For the 13th consecutive summer, Camp Timberlane in Haliburton, Ont., hosted Israeli campers who are part of the One Family Fund, an organization that provides services for Israelis who have lost family members to terror attacks, or were affected by terror in other ways.
One Family was started in 2001, when Michal Belzberg decided to cancel her bat mitzvah celebrations after the Sbarro bombing in Jerusalem that left 15 people dead and 130 injured.
She asked for people to donate money to help the victims of the attack, instead of giving her gifts. She and her family then created the One Family Fund to help all Israeli victims of terror, be they Jewish, Muslim or Christian. Today, One Family has helped over 12,000 people.
In 2006, One Family partnered with Camp Timberlane for the first time, sending a few campers over, as a sort of pilot project. Today, around 30 Israeli kids attend the camp each year, along with Israeli staff who are also members of One Family.
One Family is so therapeutic for its members because it allows them to be themselves, says Lihi Ben Ari, a camper who returned to Timberlane for her second year. Ben Ari’s father was killed in a terror attack in Tel Aviv. She was out for dinner with him, her stepmother and her brother, when terrorists shot up the restaurant.
When she’s in a group with other people who have experienced the same kind of loss, it allows her to be herself.
“When you live in (a) house where someone was killed, everything is sad all the time, everyone is crying and you don’t know what people expect you to do – to cry, or smile,” she said. “With One Family, you can laugh whenever you want to, you can cry whenever you want to. And everyone will be there for you no matter what.”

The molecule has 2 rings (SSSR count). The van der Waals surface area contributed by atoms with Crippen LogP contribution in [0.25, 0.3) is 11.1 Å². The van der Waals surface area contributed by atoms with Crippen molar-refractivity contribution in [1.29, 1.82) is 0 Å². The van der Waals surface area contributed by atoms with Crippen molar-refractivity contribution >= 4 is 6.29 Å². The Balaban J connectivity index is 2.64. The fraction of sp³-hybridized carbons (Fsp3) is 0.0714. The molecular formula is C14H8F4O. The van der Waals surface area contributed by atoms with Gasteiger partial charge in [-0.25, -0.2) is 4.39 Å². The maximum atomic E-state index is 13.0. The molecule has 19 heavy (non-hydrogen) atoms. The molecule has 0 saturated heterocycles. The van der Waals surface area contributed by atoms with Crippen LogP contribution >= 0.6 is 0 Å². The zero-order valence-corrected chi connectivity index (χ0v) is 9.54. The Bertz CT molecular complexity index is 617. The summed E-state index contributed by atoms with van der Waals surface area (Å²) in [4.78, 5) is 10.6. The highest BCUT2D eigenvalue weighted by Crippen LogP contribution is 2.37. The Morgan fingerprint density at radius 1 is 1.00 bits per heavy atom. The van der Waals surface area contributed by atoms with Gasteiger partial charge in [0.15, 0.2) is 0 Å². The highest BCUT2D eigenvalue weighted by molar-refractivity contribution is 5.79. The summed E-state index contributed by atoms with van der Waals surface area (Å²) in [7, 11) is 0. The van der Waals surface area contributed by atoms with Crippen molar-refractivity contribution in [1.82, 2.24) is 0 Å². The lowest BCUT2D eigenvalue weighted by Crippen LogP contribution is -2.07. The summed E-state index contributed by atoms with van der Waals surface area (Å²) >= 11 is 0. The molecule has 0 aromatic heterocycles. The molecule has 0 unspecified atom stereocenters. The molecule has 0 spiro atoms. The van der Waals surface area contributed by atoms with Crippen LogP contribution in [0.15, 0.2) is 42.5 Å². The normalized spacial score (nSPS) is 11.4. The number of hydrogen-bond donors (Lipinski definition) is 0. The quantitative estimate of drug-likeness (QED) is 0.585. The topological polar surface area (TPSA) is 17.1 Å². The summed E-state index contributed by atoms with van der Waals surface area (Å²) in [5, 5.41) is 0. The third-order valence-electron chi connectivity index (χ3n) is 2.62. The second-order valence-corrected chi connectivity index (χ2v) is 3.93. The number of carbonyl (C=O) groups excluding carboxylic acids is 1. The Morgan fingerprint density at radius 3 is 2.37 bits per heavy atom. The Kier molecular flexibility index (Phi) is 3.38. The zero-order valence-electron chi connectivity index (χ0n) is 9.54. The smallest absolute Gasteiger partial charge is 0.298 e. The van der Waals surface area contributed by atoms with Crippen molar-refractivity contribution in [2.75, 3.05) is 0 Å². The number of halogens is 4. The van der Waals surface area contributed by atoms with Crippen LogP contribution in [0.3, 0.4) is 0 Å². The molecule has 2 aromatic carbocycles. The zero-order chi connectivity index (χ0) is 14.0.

Yuval Aizenman, whose sister was killed in a terror attack before he was born, is attending Camp Timberlane for the first time, after his older brother recommended it. He agrees with Ben Ari’s assessment of why One Family is so potent.
“It felt good because you know that you are not changed. In school, I know that I’m the only one that his sister, or someone in his family, was murdered. Here, all are the same, we are not changed anymore. We are like each other and that’s what connects us,” he said in an interview the day before going to Camp Timberlane for the first time.
Aizenman was excited to attend, not just because his older brother and other friends from One Family said they loved it, but because of what he had learned about Canadian campers. Aizenman and the other Israeli campers stayed in Toronto with host families for a few days before going to the camp. They saw Niagara Falls, downtown Toronto and Canada’s Wonderland. They also learned that members of the host families attended camp as children.
“They told me that they are going from 10 to age 17, OK? This is eight years that they go to Timberlane, so I can’t imagine how much fun they are having,” he said.
Daniel Salim has experienced that fun firsthand, as both a camper and a counsellor. She attended Timberlane for the first time as a camper in 2007, after her brother was killed in the 2006 Lebanon War. Last year, she was asked to return as a counsellor and did the same this year.
“I remember that I cried on the last day. I didn’t want to leave,” she said. “Every day we wake up with a big smile on our face and we don’t want to go to sleep because we don’t want to miss a day. Like if we go to sleep, it’s going to be tomorrow and it’s one day less.”